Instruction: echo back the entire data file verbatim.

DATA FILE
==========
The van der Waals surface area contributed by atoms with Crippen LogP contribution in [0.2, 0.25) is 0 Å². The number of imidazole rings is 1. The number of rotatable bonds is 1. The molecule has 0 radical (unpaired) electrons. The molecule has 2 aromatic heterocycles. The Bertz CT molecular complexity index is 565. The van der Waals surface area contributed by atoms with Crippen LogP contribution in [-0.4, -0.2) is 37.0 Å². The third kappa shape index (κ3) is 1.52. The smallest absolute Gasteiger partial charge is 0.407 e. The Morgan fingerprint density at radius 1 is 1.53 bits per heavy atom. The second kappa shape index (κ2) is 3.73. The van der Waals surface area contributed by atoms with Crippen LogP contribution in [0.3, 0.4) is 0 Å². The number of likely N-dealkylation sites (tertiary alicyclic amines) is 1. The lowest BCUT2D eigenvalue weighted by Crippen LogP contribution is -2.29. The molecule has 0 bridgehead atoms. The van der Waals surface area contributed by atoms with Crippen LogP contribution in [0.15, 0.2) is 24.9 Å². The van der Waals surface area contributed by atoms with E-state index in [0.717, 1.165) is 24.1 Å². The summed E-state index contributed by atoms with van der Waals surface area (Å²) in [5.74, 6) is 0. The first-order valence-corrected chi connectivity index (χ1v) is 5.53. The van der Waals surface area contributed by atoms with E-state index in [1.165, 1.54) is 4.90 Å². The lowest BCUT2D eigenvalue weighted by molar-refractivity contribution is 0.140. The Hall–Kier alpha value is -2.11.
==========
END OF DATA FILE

The van der Waals surface area contributed by atoms with Crippen LogP contribution in [0.2, 0.25) is 0 Å². The number of imidazole rings is 1. The number of rotatable bonds is 1. The molecule has 0 radical (unpaired) electrons. The molecule has 2 aromatic heterocycles. The Bertz CT molecular complexity index is 565. The van der Waals surface area contributed by atoms with Crippen LogP contribution in [-0.4, -0.2) is 37.0 Å². The third kappa shape index (κ3) is 1.52. The smallest absolute Gasteiger partial charge is 0.407 e. The Morgan fingerprint density at radius 1 is 1.53 bits per heavy atom. The second kappa shape index (κ2) is 3.73. The van der Waals surface area contributed by atoms with Crippen LogP contribution in [0.3, 0.4) is 0 Å². The number of likely N-dealkylation sites (tertiary alicyclic amines) is 1. The lowest BCUT2D eigenvalue weighted by Crippen LogP contribution is -2.29. The molecule has 0 bridgehead atoms. The van der Waals surface area contributed by atoms with Crippen LogP contribution in [0.15, 0.2) is 24.9 Å². The van der Waals surface area contributed by atoms with E-state index in [0.717, 1.165) is 24.1 Å². The summed E-state index contributed by atoms with van der Waals surface area (Å²) in [5.74, 6) is 0. The first-order valence-corrected chi connectivity index (χ1v) is 5.53. The van der Waals surface area contributed by atoms with E-state index in [1.165, 1.54) is 4.90 Å². The lowest BCUT2D eigenvalue weighted by molar-refractivity contribution is 0.140. The Hall–Kier alpha value is -2.11.